I had these confused with something else, so when we walked in and saw all these cool things happening on the screen I was thrilled. Then we realized that this was one of the features that required a "Smart Client," with ActiveX controls downloaded or installed on the client and IE 5.5. See more discussion of this stuff in the Letters section below.

Letters, We Get Letters

I'm getting alot of mail about the newsletter, which is great because it shows people are reading it. I especially like the complimentary ones...er...one. I'm sorry that I don't have time to answer all the mail, but each issue I will try to answer as many as possible. The letters I choose may seem capricious and arbitrary but that's because...well that's the kind of guy I am.


Not wanting to leave well enough alone after yesterday, SH from California writes again, saying-

"Hey, I took music theory and a Physics of Music course in college, and C# and D flat are not the same note, unless you are referring to the tempered scale which is, in fact, an average [of] the correct tunings for all possbile keys, i.e. none of the notes are correct."

Dear SH,
Yes you are correct. Now please stop acting like the guy in class that noone ever liked or I will have to remove you from the subscription list, whereupon you will have to get copy of the newsletter from the STCTM Discussion Public Folder like the people that try to get free newspapers out of the recycle bins at the subway stations. -Ed


Along a similar line, CM from Redmond writes-

"Quisp is not defunct and is available in the upper midwest USA. I believed everything I read until then.... "

Dear CM,
Please review my reply to SH. Besides, aren't being confined to the upper midwest USA and being defunct not all that different? (Don't flame me, it's just a jokel. Hey, we kid because we love). -Ed


MN in MN (hey, that's pretty cool) asks-

"...has any mention been made of a billing model that would live in this space so that you could, as you state, just connect to a web service as if it was an app, but then every time the service is used a small usage chage is made and then billed monthly for instance?"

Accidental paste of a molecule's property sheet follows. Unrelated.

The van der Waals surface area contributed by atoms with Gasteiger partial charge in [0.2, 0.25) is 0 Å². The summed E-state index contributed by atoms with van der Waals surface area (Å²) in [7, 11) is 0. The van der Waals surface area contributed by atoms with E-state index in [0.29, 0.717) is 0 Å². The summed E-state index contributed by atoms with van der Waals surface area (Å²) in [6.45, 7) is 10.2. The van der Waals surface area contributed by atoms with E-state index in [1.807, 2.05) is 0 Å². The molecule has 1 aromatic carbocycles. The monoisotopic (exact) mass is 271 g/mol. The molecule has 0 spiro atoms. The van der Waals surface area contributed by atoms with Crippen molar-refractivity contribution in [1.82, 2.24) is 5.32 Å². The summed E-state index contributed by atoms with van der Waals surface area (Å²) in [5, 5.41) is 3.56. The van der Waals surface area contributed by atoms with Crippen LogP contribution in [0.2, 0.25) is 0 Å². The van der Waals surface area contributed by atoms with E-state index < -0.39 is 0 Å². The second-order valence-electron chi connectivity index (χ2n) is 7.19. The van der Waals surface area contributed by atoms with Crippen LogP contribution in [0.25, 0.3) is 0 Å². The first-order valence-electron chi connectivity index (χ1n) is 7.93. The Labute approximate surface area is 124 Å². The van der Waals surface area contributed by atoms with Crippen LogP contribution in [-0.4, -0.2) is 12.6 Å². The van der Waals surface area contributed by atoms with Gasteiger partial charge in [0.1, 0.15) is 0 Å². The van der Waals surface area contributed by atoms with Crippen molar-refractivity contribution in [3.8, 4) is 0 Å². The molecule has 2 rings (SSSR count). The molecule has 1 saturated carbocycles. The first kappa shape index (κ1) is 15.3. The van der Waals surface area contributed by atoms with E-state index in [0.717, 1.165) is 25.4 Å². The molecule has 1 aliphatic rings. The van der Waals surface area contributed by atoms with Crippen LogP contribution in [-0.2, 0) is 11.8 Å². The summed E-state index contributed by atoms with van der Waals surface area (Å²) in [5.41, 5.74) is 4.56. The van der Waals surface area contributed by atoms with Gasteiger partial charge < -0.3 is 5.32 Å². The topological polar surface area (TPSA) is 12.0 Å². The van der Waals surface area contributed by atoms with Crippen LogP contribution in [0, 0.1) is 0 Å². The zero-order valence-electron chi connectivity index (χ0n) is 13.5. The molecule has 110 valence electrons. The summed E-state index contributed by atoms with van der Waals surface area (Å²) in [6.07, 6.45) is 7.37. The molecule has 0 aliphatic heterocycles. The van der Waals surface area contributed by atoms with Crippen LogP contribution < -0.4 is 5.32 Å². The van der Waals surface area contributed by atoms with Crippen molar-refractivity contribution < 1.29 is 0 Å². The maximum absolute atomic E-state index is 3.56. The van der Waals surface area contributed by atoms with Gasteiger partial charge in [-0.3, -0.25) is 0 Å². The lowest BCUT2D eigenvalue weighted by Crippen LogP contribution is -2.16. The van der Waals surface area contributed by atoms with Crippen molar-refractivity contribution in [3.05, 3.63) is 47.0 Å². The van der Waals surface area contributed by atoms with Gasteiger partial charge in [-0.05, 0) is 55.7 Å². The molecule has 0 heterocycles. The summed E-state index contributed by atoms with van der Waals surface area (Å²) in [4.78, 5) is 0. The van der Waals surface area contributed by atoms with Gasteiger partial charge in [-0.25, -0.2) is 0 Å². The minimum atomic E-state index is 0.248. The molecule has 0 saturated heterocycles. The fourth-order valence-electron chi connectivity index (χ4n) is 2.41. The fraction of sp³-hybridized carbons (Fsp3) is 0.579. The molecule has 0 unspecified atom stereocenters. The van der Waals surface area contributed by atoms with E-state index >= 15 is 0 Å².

Dear MN,
MSFT hasn't given any clues along these lines, but the Plurite's here have discussed it. Options we see are a subscription basis where a fee is paid for any access to the site. Since it is possible to track where hits come from, a monthly bill system would work as well. No one really knows yet. - Ed


JR from Washington asks-

"Any info on security issues with using SOAP?...it's a way to call code on the web server through the firewall, seems like a big security hole"

Dear JR,
From what I have read, security is handled through the firewall, limiting access to the SOAP functionality by screening incoming http based on where it came from and what it wants to do. I will keep my ears open for more details. -Ed.


DS in Washington asks-

"Has any mention been made of cross-platform aspects of this functionality..." [blah blah blah] "...?"

this question went on and on, but you get the idea -Ed.

Dear DS-
This really covers two areas. The server side all creates Web Services which are based on SOAP which appears to have some cross-platform appeal. A web service can be implemented in Corba, Perl, COM or whatever and still look the same to the client. Microsoft's server tools are written to build on Microsoft servers, so I don't see too much of a problem.

The other area, the client side, is entirely different. Microsoft wants to put .NET on both ends of the connection, but does offer alternatives. They are introducing two ways of improving the client experienced, Win Forms and Web Forms. Web Forms are less powerful, but are cross-browser. They are based on objects that are instantiated and manipulated in ASP+ on the server side that then stream out HTML when they go across the wire to the client. Pretty Cool. Win Forms are more powerful, but require .NET and IE 5.5 and ActiveX on the client side - my personal prediction is that this feature will be DOA. From what I've heard from Plurites down here, every client requires cross-browser capability so this will seldom be used. If a client finally comes along that doesn't care about cross-browser capability, the learning curve to suddenly learn WinForms probably will make it more expensive than just writing the cross-browser stuff we already know. My prediction is that Win Forms will be DOA. I can't wait to get a copy of this newsletter in the mail two years from now when we roll out our 50th Win Forms application.

Til Next Time,

Biff Gaut
Chief Typesetter, Biff's PDC Newsletter